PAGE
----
Food & Recipes

Trader Joe’s Is Getting Rid Of Trader Ming’s, Arabian Joe And Other Labels Being Called Racist

The move comes after Aunt Jemima, Land O'Lakes and others have announced rebranding.

Aunt Jemima and Land O’ Lakes recently changed their product branding after complaints that the images used were based on racist stereotypes. Now, Trader Joe’s is being asked to do the same.

In a Change.Org petition started by high Briones Bedell, who is a high school senior and human rights activist, critics are asking Trader Joe’s to retire product names that are “ethnic” twists on the Trader Joe’s name. This includes Mexican items that are labeled “Trader José,” Middle-Eastern foods that are labeled “Arabian Joe,” Japanese items that are labeled “Trader Joe San” and Chinese foods that are labeled “Trader Ming’s.”

AP

“The Trader Joe’s branding is racist because it exoticizes other cultures — it presents ‘Joe’ as the default ‘normal’ and the other characters falling outside of it — they are ‘Arabian Joe,’ ‘Trader José,’ and ‘Trader Joe San,'” writes Bedell in her Change.org petition. “The common thread between all of these transgressions is the perpetuation of exoticism, the goal of which is not to appreciate other cultures, but to further other and distance them from the perceived ‘normal.'”

New York Times columnist Paul Krugman tweeted his support of the teenager’s efforts, writing, “For a second I wondered if this was too much political correctness. But then I thought about how I’d feel if kosher foods were sold under the label “Trader Hymie’s.”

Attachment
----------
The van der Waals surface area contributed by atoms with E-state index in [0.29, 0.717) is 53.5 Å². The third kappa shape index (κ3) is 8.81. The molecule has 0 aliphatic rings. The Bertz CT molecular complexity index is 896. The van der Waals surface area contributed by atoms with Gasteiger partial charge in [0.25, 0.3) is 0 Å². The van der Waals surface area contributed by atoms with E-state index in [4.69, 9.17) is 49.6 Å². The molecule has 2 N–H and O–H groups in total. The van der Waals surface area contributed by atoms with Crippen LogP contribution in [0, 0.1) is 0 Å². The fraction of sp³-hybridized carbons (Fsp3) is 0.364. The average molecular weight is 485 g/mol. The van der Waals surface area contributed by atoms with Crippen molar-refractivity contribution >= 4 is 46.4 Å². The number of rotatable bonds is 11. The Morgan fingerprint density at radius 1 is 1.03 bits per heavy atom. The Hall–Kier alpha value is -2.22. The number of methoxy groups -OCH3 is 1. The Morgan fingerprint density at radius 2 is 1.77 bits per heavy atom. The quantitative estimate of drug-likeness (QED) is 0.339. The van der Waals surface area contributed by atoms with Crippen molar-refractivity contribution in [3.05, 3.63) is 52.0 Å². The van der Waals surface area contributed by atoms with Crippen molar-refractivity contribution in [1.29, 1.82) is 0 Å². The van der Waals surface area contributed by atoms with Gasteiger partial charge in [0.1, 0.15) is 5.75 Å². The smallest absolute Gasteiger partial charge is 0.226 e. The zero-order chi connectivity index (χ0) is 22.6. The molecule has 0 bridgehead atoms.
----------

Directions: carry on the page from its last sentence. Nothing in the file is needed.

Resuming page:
As of this writing, the Change.Org petition has received more than 4,000 signatures.

Trader Joe’s has responded to the petition by saying they were already working on retiring these names.

“While this approach to product naming may have been rooted in a lighthearted attempt at inclusiveness, we recognize that it may now have the opposite effect— one that is contrary to the welcoming, rewarding customer experience we strive to create every day,” said the national director of public relations for Trader Joe’s, Kenya Friend-Daniel, in a public statement.

“With this in mind, we made the decision several years ago to use only the Trader Joe’s name on our products moving forward,” the Trader Joe’s rep continues. “Since then, we have been in the process of updating older labels and replacing any variations with the name Trader Joe’s, and we will continue [to] do so until we complete this important work.”